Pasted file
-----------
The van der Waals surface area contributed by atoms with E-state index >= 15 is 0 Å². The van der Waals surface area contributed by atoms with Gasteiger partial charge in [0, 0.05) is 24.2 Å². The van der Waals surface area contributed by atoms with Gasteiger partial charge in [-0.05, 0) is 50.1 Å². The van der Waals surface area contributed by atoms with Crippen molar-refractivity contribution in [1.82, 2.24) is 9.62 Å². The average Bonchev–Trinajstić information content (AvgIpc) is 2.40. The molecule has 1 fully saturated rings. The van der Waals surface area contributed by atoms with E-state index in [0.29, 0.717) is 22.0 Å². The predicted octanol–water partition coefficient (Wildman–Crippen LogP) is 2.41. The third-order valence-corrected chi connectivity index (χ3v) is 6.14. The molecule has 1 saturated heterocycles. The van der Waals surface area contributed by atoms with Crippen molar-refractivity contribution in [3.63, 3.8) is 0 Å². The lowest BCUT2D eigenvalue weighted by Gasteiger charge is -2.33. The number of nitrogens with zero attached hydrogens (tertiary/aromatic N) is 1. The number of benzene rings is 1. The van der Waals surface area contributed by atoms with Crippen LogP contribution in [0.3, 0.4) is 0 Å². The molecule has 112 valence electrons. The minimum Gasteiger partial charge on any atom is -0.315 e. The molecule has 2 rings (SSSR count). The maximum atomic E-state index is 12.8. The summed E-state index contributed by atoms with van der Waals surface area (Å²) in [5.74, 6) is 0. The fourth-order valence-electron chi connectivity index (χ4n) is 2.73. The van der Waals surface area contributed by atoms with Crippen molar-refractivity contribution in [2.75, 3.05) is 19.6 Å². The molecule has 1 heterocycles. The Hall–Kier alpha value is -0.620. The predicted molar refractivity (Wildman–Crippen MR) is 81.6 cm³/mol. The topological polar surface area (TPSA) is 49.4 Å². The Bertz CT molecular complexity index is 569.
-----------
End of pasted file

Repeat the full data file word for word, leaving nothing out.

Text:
The van der Waals surface area contributed by atoms with E-state index >= 15 is 0 Å². The van der Waals surface area contributed by atoms with Gasteiger partial charge in [0, 0.05) is 24.2 Å². The van der Waals surface area contributed by atoms with Gasteiger partial charge in [-0.05, 0) is 50.1 Å². The van der Waals surface area contributed by atoms with Crippen molar-refractivity contribution in [1.82, 2.24) is 9.62 Å². The average Bonchev–Trinajstić information content (AvgIpc) is 2.40. The molecule has 1 fully saturated rings. The van der Waals surface area contributed by atoms with E-state index in [0.29, 0.717) is 22.0 Å². The predicted octanol–water partition coefficient (Wildman–Crippen LogP) is 2.41. The third-order valence-corrected chi connectivity index (χ3v) is 6.14. The molecule has 1 saturated heterocycles. The van der Waals surface area contributed by atoms with Crippen molar-refractivity contribution in [3.63, 3.8) is 0 Å². The lowest BCUT2D eigenvalue weighted by Gasteiger charge is -2.33. The number of nitrogens with zero attached hydrogens (tertiary/aromatic N) is 1. The number of benzene rings is 1. The van der Waals surface area contributed by atoms with Crippen LogP contribution in [0.3, 0.4) is 0 Å². The molecule has 112 valence electrons. The minimum Gasteiger partial charge on any atom is -0.315 e. The molecule has 2 rings (SSSR count). The maximum atomic E-state index is 12.8. The summed E-state index contributed by atoms with van der Waals surface area (Å²) in [5.74, 6) is 0. The fourth-order valence-electron chi connectivity index (χ4n) is 2.73. The van der Waals surface area contributed by atoms with Crippen molar-refractivity contribution in [2.75, 3.05) is 19.6 Å². The molecule has 1 heterocycles. The Hall–Kier alpha value is -0.620. The predicted molar refractivity (Wildman–Crippen MR) is 81.6 cm³/mol. The topological polar surface area (TPSA) is 49.4 Å². The Bertz CT molecular complexity index is 569.